The fourth World Champion Alexander Alekhine was one of the game’s greatest attacking players, known for his ability to find original tactical ideas in highly complex positions. He grew up in a wealthy and influential Russian family and developed steadily as a chess player until he emerged as a world star aged 21 on the eve of World War I. He tied for first place with Nimzowitsch at the 1914 Russian Championship and then took third place at the same year’s St. Petersburg tournament, behind Lasker and Capablanca but ahead of such players as Tarrasch, Marshall and Rubinstein.
He was leading a strong tournament in Mannheim, Germany when war broke out, and was interned for a time along with the other Russian participants. Chess activities were curtailed during the war, and the post-war period was a turbulent time for the future champion. In 1919 he was briefly arrested as a spy by what would become the KGB. In 1920-1 he married and separated from two women in the space of little over a year and left Russia for good. He later became a French citizen and married for a third time in 1927 and a fourth in 1934.
At the chessboard Alekhine was at his peak and he rarely failed to finish in either first or second place at the tournaments he played from 1921 until the end of his career. At times, as for instance in San Remo in 1930 or Bled in 1931, he utterly dominated a world-class field, but his focus soon switched to the World Championship. His main struggle during the 1920s was to find the prize fund Capablanca demanded for a title match, with Alekhine turning to playing simultaneous exhibitions. He set a record by playing blindfold against 28 people in Paris in 1925.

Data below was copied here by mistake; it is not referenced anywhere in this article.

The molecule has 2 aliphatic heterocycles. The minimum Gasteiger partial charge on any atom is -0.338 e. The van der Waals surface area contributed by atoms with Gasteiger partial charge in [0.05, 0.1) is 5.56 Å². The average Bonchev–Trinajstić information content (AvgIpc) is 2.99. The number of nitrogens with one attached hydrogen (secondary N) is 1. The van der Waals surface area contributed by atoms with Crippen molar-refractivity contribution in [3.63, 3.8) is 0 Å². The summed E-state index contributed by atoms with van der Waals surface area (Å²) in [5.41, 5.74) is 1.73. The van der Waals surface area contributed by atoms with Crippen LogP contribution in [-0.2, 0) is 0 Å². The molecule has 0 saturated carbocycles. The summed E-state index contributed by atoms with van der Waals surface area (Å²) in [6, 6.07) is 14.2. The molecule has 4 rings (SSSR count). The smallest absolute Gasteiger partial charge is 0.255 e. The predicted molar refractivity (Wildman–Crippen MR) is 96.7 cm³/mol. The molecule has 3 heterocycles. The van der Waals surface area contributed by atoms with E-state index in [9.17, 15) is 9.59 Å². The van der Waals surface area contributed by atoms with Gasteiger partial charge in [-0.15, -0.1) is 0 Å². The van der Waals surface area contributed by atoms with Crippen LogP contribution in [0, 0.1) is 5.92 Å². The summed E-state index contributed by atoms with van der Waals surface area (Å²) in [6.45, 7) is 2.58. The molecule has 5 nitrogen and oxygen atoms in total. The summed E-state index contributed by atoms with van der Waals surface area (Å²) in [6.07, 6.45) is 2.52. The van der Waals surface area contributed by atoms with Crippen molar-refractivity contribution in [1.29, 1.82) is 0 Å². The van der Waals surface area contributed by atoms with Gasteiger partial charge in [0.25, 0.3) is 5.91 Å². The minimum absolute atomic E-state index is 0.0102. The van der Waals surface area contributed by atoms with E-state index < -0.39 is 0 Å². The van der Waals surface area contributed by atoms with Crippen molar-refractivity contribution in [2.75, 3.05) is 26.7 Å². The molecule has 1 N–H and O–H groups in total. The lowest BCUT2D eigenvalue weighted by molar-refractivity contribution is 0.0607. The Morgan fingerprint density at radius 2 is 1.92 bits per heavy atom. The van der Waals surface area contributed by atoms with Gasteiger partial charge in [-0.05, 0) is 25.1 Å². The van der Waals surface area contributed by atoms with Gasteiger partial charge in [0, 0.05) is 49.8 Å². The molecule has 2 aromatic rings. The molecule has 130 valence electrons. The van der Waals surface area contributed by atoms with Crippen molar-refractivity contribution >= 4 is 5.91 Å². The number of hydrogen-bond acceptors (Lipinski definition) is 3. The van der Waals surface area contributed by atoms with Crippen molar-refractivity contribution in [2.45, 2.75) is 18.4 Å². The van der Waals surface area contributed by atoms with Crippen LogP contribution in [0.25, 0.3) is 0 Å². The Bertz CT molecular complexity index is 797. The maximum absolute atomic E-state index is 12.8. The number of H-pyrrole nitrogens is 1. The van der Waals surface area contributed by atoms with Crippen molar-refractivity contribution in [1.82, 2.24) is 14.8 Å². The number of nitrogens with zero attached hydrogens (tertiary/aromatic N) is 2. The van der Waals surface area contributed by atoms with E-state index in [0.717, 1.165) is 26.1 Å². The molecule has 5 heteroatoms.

The long-awaited match against Capablanca finally took place in Buenos Aires in 1927. Capablanca was the favourite as his previous record against Alekhine was five wins and no losses, but Alekhine ultimately emerged the 18.5/15.5 victor after an epic 34-game battle. Sadly the chess world never got to see a rematch as Alekhine insisted on the same harsh terms Capablanca had himself demanded. Instead he won two straightforward matches against Efim Boguljubov in 1929 and 1934, before a shock loss to Max Euwe in 1935. Some put that down to Alekhine’s drinking, although it’s also been suggested that drinking was merely a consequence of the purely chess difficulties Alekhine encountered after clearly underestimating his opponent. Two years later Alekhine didn’t make the same mistake, regaining the title with six more wins than his opponent.
The end of Alekhine’s life was just as dramatic as the start of his career. He was playing in Argentina at the Olympiad when World War II began in 1939, but unlike many of his colleagues he returned, taking part in tournaments in German-occupied Europe and being named as the author of anti-Semitic articles (it’s still a subject of debate whether he actually wrote them). Negotiations were well underway for a match against Botvinnik when Alekhine was found dead in his Portuguese hotel room in 1946. The cause of death has variously been attributed to a heart attack, choking on his food and murder by the French or Soviet authorities.
Alekhine is buried at Montparnasse Cemetery, in Paris.
Lead Photo: Wikipedia
We respect your privacy and data protection guidelines. Some components of our site require cookies or local storage that handles personal information.